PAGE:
It is actually worse than this in reality. We will NEVER get down to the same price as the cost avoidance line. We know from the legendary DARPA study from the 1960s that the vast majority of product cost is “locked in” very early in product development. Products are systems, and it’s very hard to extract cost fully without changing the whole system. Furthermore, the cost of making the change is much higher, post launch. Per a 2010 Aberdeen’s study[i], engineering changes made after release to manufacturing cost 75% more than those made before release. These trapped costs that we cannot get out are shown in the rectangular region on Figure 2.
What's the solution? Do both and flip the focus
So far in the article, we have been talking about a 100% cost reduction strategy vs. a 100% cost avoidance strategy. The field of product cost management would teach us to focus on what practically works and generates maximum profit. In this case, the solution is to do the following two things.
- Do BOTH cost avoidance and cost reduction– As shown by the orange line on the graph, the most profit can be made if you meet or come close to your product cost target at start of production and then focus some effort on reduction after launch. Realize that this means that management needs to expect LESS reduction each year in production (e.g. 1% to 2% a year, not 3% to 5% a year).
- Flip the focus of the majority of product cost management resources before production begins– Today 70% to 90% of product cost management resources are focused on reduction. Management needs to flip the focus so the majority of effort is on avoidance.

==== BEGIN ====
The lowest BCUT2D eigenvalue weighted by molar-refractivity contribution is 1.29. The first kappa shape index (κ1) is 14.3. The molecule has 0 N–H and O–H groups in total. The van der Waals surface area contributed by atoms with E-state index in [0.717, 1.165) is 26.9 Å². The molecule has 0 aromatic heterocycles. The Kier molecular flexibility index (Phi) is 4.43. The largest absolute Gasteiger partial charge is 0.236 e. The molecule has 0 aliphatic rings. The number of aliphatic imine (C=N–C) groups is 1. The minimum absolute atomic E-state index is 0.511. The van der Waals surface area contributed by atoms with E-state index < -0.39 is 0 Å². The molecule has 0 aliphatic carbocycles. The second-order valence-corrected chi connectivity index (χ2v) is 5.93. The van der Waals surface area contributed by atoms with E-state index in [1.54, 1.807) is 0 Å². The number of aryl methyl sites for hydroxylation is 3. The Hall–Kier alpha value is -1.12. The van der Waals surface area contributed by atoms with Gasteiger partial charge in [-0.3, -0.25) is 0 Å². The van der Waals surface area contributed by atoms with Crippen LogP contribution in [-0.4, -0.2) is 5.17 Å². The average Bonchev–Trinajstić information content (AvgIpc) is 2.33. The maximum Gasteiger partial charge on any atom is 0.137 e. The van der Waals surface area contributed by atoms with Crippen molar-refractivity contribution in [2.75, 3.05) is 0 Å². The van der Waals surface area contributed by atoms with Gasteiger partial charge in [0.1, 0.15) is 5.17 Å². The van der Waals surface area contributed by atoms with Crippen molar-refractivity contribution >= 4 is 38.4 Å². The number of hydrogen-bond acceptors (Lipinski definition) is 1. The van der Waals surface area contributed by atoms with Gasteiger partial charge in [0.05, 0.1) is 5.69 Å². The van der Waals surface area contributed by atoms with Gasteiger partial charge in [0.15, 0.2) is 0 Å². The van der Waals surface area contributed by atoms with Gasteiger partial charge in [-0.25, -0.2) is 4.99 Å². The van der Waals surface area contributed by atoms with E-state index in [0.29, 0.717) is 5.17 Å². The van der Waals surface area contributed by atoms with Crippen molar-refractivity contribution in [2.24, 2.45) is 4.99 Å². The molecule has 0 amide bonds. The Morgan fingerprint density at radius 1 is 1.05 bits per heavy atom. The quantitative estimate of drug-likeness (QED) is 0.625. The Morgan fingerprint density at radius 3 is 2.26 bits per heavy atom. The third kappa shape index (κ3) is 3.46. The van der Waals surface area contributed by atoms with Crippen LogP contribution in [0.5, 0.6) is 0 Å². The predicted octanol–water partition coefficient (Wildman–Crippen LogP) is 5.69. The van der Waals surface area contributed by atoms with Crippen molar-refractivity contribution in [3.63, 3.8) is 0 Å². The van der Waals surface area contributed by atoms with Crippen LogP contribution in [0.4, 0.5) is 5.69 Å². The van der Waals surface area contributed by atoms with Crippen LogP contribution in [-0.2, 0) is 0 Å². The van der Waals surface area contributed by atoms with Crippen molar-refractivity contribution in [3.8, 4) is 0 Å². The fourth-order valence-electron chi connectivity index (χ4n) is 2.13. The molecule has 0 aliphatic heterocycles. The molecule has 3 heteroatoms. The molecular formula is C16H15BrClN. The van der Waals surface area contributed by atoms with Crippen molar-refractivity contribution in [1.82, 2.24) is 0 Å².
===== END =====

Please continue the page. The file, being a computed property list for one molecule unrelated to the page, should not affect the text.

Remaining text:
These improvements require cultural changes in how people are incentivized and motivated. Management needs to cast the vision, educate, and walk the walk. This also requires that companies have a solid process for product cost management. Most do not. A common pit that most companies fall into when attempting this transition is to focus first on hiring more resources or buying software tools, rather than first designing a process and starting cultural change. The right people are critical, and tools can greatly enable the process. However, if the cultural and process elements are not in place FIRST, the company will waste a lot of time and money in failed attempts at product cost management and re-starts to the effort.
These are not easy changes to make, but they are worth the effort.
Consider the table at the beginning of the article again. If your company has 80% cost of goods sold and 5% net margin, then reducing COGS to 79% means a 20% increase to profit! What do you think, managers and executives? Is 20% increase in profit worth the effort? We can ponder that question in another article.
In the meantime, the next time someone disparages cost “avoidance,” show them this article and tell them, “You call it ‘cost avoidance’; I call it maximizing profit.”
Eric Arno Hiller is an authority in product cost management (PCM). Hiller was the co-founder and founding CEO of two high technology start-ups: aPriori (a PCM software platform) and End Around. Previously, he worked in product development and manufacturing at Ford Motor Co., John Deere and Procter & Gamble. He is currently the president of Hiller Associates and the author of the PCM blogwww.ProductProfitAndRisk.com. Mr. Hiller holds an MBA from the Harvard Business School and a master’s and bachelor’s degree in mechanical engineering from the University of Illinois Urbana-Champaign.
[i] “Using Product Analytics to Keep Engineering on Schedule and On Budget,” Boucher, M., Aberdeen, November 2010